At the conclusion of Billie Jean King’s talk at the Marian Miner Cook Athenaeum, speakers blasted “Philadelphia Freedom,” a song Elton John wrote for her, as she lobbed autographed tennis balls out to the audience. The entire crowd—which filled the Athenaeum to its maximum capacity—was on their feet cheering as King left the stage.
“It was definitely the first time we’ve ever had flying objects at the Athenaeum,” Athenaeum fellow Ben Tillotson CM ’15 said.
Fuzzy yellow projectiles aside, King, a member of the International Tennis Hall of Fame, delivered a talk at the Athenaeum on Monday, April 7 that addressed a serious theme: equality in athletics.
The athlete is famous
for winning a total of 39 Grand Slams; founding the Women’s Tennis
Association (WTA), World Team Tennis, and the Women’s Sports Foundation; and beating
Bobby Riggs in the televised 1973 “Battle
of the Sexes” match. Along with her activism for women’s equality in sports,
King is also a figurehead for lesbian, gay, bisexual, and transgender rights as the first publicly gay female
professional sports player. In 2009, U.S. President Barack Obama awarded her the
Presidential Medal of Freedom and appointed her to represent the United States
at the 2014 Winter Olympics in Sochi, Russia.
Snortum, the director of the Athenaeum, organized King’s visit to Claremont.
“I have been working for years,
along with the [Claremont-Mudd-Scripps] athletic department, to bring Billie Jean King to Claremont,” Snortum said. “Jodie Burton, head golf coach and associate athletic director, has always been
fascinated by her courage, strength, and willingness to risk. She is an important spokesperson on the relationship between sports and sexual
orientation, and is an inspiration for out athletes.”
athletics would not be where it is today without her,” Burton said.
The presentation began with a video
montage highlighting King’s accomplishments and accolades both on and off the
court. Then, King appeared on stage before an exuberant crowd.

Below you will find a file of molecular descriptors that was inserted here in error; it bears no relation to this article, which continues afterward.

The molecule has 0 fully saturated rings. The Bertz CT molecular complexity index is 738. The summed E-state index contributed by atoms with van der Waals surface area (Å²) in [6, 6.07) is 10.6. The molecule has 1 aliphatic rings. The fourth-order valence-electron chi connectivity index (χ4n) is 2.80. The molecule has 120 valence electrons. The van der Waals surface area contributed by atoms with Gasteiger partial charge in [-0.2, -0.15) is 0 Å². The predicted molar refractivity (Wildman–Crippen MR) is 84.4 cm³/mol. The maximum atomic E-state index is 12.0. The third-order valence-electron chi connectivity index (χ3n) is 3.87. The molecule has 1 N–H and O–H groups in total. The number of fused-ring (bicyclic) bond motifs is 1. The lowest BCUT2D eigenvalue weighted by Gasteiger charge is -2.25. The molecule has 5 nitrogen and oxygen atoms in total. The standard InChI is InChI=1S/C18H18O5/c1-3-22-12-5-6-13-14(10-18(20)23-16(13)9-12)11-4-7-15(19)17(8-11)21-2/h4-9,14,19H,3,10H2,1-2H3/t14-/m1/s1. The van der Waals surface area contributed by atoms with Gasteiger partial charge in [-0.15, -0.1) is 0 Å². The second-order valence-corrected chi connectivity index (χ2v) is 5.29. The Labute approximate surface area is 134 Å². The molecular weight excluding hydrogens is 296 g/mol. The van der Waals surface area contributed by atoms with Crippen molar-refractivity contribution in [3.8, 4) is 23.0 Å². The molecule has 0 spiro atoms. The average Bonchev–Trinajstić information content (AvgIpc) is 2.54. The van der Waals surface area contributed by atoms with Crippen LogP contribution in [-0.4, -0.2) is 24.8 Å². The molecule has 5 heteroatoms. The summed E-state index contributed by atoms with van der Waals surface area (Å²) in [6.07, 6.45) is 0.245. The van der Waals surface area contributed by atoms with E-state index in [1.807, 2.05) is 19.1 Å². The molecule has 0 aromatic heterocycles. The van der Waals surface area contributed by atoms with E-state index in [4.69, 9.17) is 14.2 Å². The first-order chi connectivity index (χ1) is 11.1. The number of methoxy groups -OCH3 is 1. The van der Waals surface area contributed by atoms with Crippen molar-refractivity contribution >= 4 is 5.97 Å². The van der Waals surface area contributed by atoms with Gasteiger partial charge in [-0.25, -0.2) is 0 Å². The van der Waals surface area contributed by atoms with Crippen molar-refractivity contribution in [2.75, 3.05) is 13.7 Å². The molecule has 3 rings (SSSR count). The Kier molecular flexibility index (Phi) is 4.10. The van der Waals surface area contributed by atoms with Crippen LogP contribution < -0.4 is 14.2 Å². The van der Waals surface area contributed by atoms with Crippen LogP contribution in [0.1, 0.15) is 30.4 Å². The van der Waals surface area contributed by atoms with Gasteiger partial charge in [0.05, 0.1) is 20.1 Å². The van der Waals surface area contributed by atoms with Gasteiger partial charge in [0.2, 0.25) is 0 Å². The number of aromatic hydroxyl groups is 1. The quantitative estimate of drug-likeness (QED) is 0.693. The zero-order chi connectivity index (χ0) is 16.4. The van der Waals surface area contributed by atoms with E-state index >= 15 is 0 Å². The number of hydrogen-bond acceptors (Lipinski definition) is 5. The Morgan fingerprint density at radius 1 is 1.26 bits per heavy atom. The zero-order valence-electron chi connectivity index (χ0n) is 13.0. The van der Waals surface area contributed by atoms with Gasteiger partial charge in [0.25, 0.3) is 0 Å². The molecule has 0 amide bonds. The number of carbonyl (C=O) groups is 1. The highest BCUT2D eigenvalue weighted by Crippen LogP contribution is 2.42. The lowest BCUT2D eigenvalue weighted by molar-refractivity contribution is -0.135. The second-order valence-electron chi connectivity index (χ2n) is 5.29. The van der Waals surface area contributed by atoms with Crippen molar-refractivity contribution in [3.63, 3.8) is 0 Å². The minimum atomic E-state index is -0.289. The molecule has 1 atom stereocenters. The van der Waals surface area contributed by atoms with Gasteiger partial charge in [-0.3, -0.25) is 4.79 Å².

“This is really
fun for me,” King said to the audience. “You have no idea.”
King began by acknowledging all the members of the athletic department present, especially
tennis coach Gretchen Rush, who was once ranked 13th in the world
and played against King in the past.
King’s talk touched on tennis, problem-solving, her fight for equality, the importance of having heroes and “sheroes” in one’s life, and the importance of being a team player.
Despite the limitations placed on her gender, King fought her way to play all sports, including football. But following her first tennis lesson as a young girl, she decided that was going to be No. 1. Soon after committing herself to
the sport, however, she noticed a lack of racial diversity among tennis players, and at age 12, she determined that her life on the
court would have to come second to a push for equality.
After playing for a long time in
exhibition matches that garnered extremely low pay for female tennis players,
King fought to develop a women’s professional league. Eventually, King and nine other
women garnered a sponsorship from Virginia Slims, signed a $1 contract, and
founded the WTA.
“We wanted any girl to have a place to compete, be
recognized, and be able to make a living,” King said at the talk.
King also strongly advocated for
Title IX and worked with officials, congressmen, and fellow athletes to get the
bill passed. When she competed against Bobby Riggs in the “Battle of the Sexes” match, she knew how great of an impact the results would have on the bill.
“You can’t discriminate against either boys or girls, but girls were
really so far behind,” King said. “I wanted to beat Bobby so badly to support Title IX. But
I won the match because I respected him.”
The development of World Team Tennis, a coed professional tennis league founded in 1973, was
another one of King’s accomplishments. She wanted to create an atmosphere
in which athletes of both sexes could work together in a team
King defined a superstar as someone who works to highlight the best in his or her team.
“Success in life is not a he thing, a she thing,
definitely not a me thing, but a we thing,” she said.
Reflecting on her experience as a representative of the United States in Sochi in February, King discussed how appalling the treatment of
LGBT people was. She said she is reaching out to help gay youths that she met on
“The LGBT community is important to me, but working against hate is
most important,” King said. “My dream is for everyone to be their unique self 100 percent of the day. What gives me hope is that LGBT and women’s issues
are the issues of the 21st century. We need equal opportunities and
rights for every issue across the board.”